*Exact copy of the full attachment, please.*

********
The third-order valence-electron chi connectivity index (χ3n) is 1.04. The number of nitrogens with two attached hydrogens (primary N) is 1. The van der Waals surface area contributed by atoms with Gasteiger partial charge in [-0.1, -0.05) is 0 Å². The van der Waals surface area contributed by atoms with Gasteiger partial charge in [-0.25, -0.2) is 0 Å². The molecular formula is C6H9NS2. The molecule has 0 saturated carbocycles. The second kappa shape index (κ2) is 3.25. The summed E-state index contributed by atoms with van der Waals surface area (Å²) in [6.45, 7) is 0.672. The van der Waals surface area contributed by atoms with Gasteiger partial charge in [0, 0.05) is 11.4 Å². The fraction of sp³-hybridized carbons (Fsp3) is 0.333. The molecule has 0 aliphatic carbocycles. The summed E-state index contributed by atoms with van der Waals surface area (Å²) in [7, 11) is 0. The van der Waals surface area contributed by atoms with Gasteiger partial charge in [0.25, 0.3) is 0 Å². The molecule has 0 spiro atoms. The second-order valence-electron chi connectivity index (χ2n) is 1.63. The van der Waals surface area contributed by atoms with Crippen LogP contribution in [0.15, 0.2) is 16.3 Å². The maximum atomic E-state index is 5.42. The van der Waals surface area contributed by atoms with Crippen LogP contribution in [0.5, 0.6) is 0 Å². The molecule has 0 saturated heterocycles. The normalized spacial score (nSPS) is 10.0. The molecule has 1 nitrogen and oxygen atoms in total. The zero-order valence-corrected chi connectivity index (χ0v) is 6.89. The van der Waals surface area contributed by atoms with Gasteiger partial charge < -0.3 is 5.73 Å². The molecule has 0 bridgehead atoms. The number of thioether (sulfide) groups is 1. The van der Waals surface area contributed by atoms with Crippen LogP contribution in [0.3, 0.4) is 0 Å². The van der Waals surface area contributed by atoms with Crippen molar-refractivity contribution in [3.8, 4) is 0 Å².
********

The third-order valence-electron chi connectivity index (χ3n) is 1.04. The number of nitrogens with two attached hydrogens (primary N) is 1. The van der Waals surface area contributed by atoms with Gasteiger partial charge in [-0.1, -0.05) is 0 Å². The van der Waals surface area contributed by atoms with Gasteiger partial charge in [-0.25, -0.2) is 0 Å². The molecular formula is C6H9NS2. The molecule has 0 saturated carbocycles. The second kappa shape index (κ2) is 3.25. The summed E-state index contributed by atoms with van der Waals surface area (Å²) in [6.45, 7) is 0.672. The van der Waals surface area contributed by atoms with Gasteiger partial charge in [0, 0.05) is 11.4 Å². The fraction of sp³-hybridized carbons (Fsp3) is 0.333. The molecule has 0 aliphatic carbocycles. The summed E-state index contributed by atoms with van der Waals surface area (Å²) in [7, 11) is 0. The van der Waals surface area contributed by atoms with Gasteiger partial charge in [0.25, 0.3) is 0 Å². The molecule has 0 spiro atoms. The second-order valence-electron chi connectivity index (χ2n) is 1.63. The van der Waals surface area contributed by atoms with Crippen LogP contribution in [0.15, 0.2) is 16.3 Å². The maximum atomic E-state index is 5.42. The van der Waals surface area contributed by atoms with Crippen LogP contribution in [0.5, 0.6) is 0 Å². The molecule has 0 saturated heterocycles. The normalized spacial score (nSPS) is 10.0. The molecule has 1 nitrogen and oxygen atoms in total. The zero-order valence-corrected chi connectivity index (χ0v) is 6.89. The van der Waals surface area contributed by atoms with Gasteiger partial charge < -0.3 is 5.73 Å². The molecule has 0 bridgehead atoms. The number of thioether (sulfide) groups is 1. The van der Waals surface area contributed by atoms with Crippen LogP contribution in [0.3, 0.4) is 0 Å². The van der Waals surface area contributed by atoms with Crippen molar-refractivity contribution in [3.8, 4) is 0 Å².